Israel puts new spy satellite in orbit in taunt to Mideast countries
Iran Press TV
Monday, 06 July 2020 10:01 AM
Israel has launched a new spy satellite, with reports linking the launch to the Israeli regime's hostility towards Iran and its peaceful nuclear activities.
The satellite, dubbed Ofek 16, was fired into space from a launchpad in central Israel early Monday morning using the locally-developed Shavit rocket.
"We will continue to strengthen and maintain Israel's capabilities on every front, in every place," said Israel's minister of military affairs Benny Gantz.
His ministry called Ofek 16 "an electro-optical reconnaissance satellite with advanced capabilities."
The occupying regime, which has no formal diplomatic ties with any country in the region except Jordan and Egypt, is a military entity in its entirety. It is the recipient of the largest cumulative US military aid.
The American military aid to Israel has skyrocketed over the past several years, during which Tel Aviv has escalated its settlement expansion in the occupied Palestinian territories.
The United States and Israel signed an agreement in September 2016 to give Israel $38 billion in military assistance over the next decade, the largest such aid package in US history.
The US and Israel have tried to gloss over the funds under the mask of Iranian security threats.
The Times of Israel reported on Monday that "the main function of the new spy satellite will likely be monitoring Iran and developments in its nuclear and missile programs".
Israeli foreign minister Gabi Ashkenazi said on Sunday that the regime considers Iran's nuclear abilities as an "existential threat" to itself, noting that Tel Aviv is taking any action to stop what he called "Iranian nuclear threat."
He made the remarks a few days after a shed at Iran's Natanz nuclear facility was damaged in an incident, the cause of which Iranian officials say has been determined, but that it will be announced at a more convenient time due to security considerations.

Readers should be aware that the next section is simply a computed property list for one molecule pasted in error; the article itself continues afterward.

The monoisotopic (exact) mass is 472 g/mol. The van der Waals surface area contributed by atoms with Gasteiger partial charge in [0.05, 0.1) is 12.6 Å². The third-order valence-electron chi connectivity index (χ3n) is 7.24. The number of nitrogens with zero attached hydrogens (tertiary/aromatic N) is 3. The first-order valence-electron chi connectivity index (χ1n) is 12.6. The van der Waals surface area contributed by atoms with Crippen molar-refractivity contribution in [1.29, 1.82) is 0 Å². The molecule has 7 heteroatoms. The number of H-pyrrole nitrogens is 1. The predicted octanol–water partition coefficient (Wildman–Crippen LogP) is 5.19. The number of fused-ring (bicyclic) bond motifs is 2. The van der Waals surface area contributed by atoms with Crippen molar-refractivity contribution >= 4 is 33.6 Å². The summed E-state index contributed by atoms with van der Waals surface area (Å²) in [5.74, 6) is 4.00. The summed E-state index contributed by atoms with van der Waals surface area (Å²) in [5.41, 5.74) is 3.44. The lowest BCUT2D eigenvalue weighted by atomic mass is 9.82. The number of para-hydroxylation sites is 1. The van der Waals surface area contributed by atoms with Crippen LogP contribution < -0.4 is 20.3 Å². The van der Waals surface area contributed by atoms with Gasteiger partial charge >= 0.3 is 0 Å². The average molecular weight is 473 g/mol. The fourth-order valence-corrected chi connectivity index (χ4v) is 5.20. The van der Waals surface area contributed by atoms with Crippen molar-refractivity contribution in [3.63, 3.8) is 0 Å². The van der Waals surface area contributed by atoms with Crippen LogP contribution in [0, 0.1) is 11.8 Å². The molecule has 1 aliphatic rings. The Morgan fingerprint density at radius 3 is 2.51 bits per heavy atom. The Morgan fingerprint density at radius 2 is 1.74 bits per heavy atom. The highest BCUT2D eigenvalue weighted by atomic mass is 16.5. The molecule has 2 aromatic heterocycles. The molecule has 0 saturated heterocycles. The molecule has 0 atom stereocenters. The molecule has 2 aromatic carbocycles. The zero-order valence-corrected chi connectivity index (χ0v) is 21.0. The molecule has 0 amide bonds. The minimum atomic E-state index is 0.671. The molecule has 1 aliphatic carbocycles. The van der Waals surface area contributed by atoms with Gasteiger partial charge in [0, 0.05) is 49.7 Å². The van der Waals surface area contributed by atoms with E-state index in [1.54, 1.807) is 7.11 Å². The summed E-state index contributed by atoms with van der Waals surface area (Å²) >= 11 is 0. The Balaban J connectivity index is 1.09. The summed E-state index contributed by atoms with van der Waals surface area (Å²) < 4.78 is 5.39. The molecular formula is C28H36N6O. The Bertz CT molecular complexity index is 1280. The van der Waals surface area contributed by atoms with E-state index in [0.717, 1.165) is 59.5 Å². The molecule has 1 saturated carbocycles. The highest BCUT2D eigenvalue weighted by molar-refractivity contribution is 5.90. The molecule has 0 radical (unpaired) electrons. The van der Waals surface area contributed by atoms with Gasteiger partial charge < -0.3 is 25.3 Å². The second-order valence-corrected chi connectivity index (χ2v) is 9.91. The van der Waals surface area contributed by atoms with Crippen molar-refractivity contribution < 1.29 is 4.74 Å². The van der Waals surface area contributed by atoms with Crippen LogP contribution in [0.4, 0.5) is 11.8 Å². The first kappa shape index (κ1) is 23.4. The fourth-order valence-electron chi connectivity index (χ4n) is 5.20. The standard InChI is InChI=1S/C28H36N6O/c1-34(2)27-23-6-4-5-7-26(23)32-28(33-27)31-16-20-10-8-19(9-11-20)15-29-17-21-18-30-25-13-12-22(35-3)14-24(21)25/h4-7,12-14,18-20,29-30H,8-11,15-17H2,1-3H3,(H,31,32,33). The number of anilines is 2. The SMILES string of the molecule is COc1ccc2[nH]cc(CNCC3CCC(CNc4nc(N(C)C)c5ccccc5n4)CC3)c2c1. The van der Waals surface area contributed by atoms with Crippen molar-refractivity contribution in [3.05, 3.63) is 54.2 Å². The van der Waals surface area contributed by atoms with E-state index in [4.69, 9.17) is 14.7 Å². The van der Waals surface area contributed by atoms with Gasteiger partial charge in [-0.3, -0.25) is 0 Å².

On Thursday morning, one of the sheds under construction in the open area of the site suffered damage following an incident, which caused no casualties and did not affect the activities at the complex, according to the spokesman for the Atomic Energy Organization of Iran (AEOI) at the time.
Nour News, a website close to Iran's Supreme National Security Council, said in a Saturday article that media reports crediting Israel for an alleged cyber attack targeting Iran's Natanz nuclear facility mean that the regime itself would be exposed to similar threats.
"The sensitivity and significance of this issue becomes obvious when one considers the nuclear nature of the Zionist regime and the proven vulnerability of Israel in facing counter actions," read a part of the article.
Natanz is a uranium enrichment center located near a city of the same name in central Isfahan Province, some 250 kilometers (155 miles) south of the capital, Tehran.
The center is among the sites now being monitored by the International Atomic Energy Agency (IAEA) under a 2015 nuclear deal, officially known as the Joint Comprehensive Plan of Action (JCPOA) between Tehran and major powers.
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